Chinese drones such as the CH-3 and CH-4 have become a key part of the proliferation of the technology, joining China’s air force as well as being sold to a wide range of foreign partners, from Myanmar to Saudi Arabia. They have even recently used in battlefields that range from Nigeria to Iraq. However, some have argued that the significance of these systems is overblown, as unlike their satellite link-equipped American counterparts, Chinese-made armed drones could not truly conduct what is known as a “remote split operation.” In these operations, the ground controllers are located at great distances from the drone, linked by satellite. Up to this point, Chinese-made drones relied on direct line-of-sight communications with their ground control station, which dramatically limits their range to within a few hundred kilometers of their base.
Launch from the Other Side of the World
All that is changing, as yet again China has shown off its ability to push forward with technology. The official Xinhua News Agency reported that China has conducted live fire tests with two CH-4 UAVs.
The CH-4 itself, already purchased by Egypt, Iraq and Saudi Arabia, is a 1300kg UAV with a 345 kg payload and a 35 hour flight endurance at 4,000m altitude, comparable to the US MQ-9 Reaper. In the test, the drones fired their missiles on command from pilots over 1,000km away. This proof of concept, along with China’s constellation of communications satellites, means that Chinese pilots on Chinese soil could fire missiles from a drone anywhere in the world, much as US pilots are able to control a drone over Afghanistan from a base in Nevada. And similar to US offerings of the capability to close allies like the UK, Italy, and UAE, the same capability could be provided to Chinese allies and operators of its drones.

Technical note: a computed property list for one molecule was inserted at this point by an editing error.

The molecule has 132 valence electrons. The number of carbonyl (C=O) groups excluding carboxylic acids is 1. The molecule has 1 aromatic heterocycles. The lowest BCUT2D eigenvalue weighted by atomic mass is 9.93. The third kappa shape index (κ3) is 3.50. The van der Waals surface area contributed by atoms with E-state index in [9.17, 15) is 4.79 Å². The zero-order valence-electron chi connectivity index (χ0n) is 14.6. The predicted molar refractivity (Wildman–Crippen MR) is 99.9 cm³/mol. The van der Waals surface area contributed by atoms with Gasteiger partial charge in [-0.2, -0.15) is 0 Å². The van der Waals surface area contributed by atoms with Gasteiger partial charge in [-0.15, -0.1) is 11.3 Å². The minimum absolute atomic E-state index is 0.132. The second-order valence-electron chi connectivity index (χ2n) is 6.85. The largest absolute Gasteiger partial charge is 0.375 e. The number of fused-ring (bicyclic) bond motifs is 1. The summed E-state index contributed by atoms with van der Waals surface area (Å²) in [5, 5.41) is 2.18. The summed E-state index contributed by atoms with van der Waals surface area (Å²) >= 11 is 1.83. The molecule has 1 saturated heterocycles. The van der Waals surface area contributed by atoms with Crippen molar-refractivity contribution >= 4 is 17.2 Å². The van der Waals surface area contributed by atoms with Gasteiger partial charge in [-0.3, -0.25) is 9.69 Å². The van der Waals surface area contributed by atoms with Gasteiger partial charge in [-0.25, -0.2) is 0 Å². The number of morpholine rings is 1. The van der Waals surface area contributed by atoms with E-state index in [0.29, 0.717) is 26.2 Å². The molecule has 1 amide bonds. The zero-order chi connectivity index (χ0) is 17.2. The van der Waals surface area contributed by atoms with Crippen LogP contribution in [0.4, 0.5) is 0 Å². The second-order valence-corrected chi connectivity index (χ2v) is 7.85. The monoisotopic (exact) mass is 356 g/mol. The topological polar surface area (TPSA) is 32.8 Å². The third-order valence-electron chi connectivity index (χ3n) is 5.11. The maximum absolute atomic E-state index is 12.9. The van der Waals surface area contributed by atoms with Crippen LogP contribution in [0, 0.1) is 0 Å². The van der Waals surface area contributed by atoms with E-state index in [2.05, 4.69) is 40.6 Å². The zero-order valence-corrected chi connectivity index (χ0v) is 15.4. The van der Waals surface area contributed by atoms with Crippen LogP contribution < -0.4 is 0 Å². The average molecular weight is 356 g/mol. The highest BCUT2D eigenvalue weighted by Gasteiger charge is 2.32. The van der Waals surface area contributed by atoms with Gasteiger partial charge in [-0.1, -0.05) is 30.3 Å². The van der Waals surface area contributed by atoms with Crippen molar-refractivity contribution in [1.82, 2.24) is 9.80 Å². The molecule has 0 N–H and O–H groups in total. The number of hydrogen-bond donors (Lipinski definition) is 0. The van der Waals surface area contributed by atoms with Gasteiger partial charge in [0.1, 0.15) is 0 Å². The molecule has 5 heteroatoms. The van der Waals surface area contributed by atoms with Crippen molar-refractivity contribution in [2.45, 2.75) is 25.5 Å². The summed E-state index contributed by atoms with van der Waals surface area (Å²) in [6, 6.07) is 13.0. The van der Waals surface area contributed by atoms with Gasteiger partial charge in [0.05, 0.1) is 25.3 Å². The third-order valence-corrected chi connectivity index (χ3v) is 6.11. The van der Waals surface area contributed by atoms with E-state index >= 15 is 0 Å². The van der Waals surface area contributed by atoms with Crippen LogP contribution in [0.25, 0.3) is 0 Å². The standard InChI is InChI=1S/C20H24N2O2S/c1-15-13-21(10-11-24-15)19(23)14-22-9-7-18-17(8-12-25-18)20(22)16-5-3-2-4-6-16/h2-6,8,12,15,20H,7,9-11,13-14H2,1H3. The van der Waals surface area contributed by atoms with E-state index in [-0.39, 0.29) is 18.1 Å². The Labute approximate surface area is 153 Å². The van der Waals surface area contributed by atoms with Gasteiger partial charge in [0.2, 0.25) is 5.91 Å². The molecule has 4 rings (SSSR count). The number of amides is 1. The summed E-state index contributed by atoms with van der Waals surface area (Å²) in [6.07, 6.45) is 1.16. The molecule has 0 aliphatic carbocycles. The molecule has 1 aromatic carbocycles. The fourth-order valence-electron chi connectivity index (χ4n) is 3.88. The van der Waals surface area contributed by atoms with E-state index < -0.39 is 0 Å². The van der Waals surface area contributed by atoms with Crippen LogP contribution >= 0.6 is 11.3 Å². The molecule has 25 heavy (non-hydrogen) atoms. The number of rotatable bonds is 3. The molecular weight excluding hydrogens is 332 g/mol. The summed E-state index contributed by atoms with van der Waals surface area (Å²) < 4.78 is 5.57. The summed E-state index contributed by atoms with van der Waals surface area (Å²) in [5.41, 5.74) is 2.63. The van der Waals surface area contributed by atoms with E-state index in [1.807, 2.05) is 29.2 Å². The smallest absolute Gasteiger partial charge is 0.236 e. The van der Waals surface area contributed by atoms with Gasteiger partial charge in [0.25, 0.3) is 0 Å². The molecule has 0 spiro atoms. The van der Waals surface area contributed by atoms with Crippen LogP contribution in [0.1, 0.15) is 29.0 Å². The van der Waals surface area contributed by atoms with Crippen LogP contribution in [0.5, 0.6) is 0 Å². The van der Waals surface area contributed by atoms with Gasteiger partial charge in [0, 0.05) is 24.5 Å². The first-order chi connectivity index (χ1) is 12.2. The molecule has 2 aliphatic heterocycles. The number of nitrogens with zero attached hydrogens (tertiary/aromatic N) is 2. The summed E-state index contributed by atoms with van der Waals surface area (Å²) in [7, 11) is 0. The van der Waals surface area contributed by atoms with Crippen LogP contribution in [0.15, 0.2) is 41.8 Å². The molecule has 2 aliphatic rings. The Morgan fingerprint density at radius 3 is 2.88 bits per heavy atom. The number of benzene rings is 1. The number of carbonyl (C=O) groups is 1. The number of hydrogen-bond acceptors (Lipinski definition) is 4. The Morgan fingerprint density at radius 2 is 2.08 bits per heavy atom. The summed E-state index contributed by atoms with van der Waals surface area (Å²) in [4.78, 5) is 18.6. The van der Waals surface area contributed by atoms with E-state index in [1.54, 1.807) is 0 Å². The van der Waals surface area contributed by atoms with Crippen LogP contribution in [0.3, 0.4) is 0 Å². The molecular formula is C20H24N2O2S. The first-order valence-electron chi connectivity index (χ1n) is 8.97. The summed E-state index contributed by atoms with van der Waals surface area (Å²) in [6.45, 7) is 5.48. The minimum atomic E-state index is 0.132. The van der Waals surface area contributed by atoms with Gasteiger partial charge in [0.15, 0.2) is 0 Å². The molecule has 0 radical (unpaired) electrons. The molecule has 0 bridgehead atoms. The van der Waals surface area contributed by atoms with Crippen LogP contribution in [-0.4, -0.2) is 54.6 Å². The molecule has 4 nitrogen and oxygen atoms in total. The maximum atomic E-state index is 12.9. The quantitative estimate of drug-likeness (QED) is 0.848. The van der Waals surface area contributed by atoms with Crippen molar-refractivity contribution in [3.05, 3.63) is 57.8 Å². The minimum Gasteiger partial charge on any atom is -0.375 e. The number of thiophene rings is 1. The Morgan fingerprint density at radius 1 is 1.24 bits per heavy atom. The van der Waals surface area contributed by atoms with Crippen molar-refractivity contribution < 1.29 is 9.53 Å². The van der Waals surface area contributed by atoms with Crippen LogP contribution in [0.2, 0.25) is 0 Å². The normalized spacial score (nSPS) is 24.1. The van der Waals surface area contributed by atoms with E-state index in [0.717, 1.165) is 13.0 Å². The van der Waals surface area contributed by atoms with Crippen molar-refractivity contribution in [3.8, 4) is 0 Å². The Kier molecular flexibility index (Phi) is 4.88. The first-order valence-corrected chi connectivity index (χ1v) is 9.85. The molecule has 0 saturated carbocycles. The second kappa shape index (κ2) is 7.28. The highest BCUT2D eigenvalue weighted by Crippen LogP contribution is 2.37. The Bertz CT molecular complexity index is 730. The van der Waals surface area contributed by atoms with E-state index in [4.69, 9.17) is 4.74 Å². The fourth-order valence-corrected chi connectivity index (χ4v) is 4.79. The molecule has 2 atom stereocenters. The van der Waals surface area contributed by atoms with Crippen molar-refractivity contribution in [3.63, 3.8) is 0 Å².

Also of note, one of the drones in the satellite-controlled firing test is a CH-4 UCAV with a new electro-optical sensor turret. Its new turret has a 1080p digital camera capable of finding a man-sized target 20km away and inertial guidance in case of degraded satellite navigation signals.
This new capacity is significant beyond the story of drone proliferation. Much as with US operations in the Middle East, Chinese expeditionary forces, such as those on UN peacekeeping, could be provided with UAV ISR and fire support without having to shoulder the heavy logistical footprint of operating a local UAV control station. Satellite control of UAVs also extends their reach in operations in the vast distances of Pacific, allowing the systems to track and strike targets thousands of miles away from local airbases. Finally, Chinese confidence in the security of satellite links to control the distant operation of drone weapons indicates a growing confidence in using Chinese communications satellites to support other defense activities, such as mid-flight corrections to anti-ship missiles and special operations. A growing Chinese reliance on space-based communications for future military operations, in turn, might ramp up the brewing space race between the US and China.
Thanks to hmmwv at China Defense Forum.